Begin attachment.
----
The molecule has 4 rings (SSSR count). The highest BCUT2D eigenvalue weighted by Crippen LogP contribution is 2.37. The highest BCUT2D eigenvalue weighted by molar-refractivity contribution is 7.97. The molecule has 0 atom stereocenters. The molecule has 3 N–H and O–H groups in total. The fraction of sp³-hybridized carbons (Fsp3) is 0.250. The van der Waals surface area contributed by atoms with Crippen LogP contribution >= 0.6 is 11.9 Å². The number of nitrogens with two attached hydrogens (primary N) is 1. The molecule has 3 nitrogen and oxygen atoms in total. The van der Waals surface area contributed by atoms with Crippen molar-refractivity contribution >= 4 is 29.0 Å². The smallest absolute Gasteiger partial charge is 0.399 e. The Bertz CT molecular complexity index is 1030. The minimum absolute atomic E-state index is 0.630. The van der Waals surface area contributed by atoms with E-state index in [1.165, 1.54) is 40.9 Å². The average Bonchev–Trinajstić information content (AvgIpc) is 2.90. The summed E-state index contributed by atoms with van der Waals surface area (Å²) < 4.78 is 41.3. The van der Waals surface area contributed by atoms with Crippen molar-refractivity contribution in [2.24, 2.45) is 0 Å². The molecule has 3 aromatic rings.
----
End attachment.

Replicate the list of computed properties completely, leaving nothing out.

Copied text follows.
The molecule has 4 rings (SSSR count). The highest BCUT2D eigenvalue weighted by Crippen LogP contribution is 2.37. The highest BCUT2D eigenvalue weighted by molar-refractivity contribution is 7.97. The molecule has 0 atom stereocenters. The molecule has 3 N–H and O–H groups in total. The fraction of sp³-hybridized carbons (Fsp3) is 0.250. The van der Waals surface area contributed by atoms with Crippen LogP contribution >= 0.6 is 11.9 Å². The number of nitrogens with two attached hydrogens (primary N) is 1. The molecule has 3 nitrogen and oxygen atoms in total. The van der Waals surface area contributed by atoms with Crippen molar-refractivity contribution >= 4 is 29.0 Å². The smallest absolute Gasteiger partial charge is 0.399 e. The Bertz CT molecular complexity index is 1030. The minimum absolute atomic E-state index is 0.630. The van der Waals surface area contributed by atoms with E-state index in [1.165, 1.54) is 40.9 Å². The average Bonchev–Trinajstić information content (AvgIpc) is 2.90. The summed E-state index contributed by atoms with van der Waals surface area (Å²) < 4.78 is 41.3. The van der Waals surface area contributed by atoms with Crippen molar-refractivity contribution in [2.24, 2.45) is 0 Å². The molecule has 3 aromatic rings.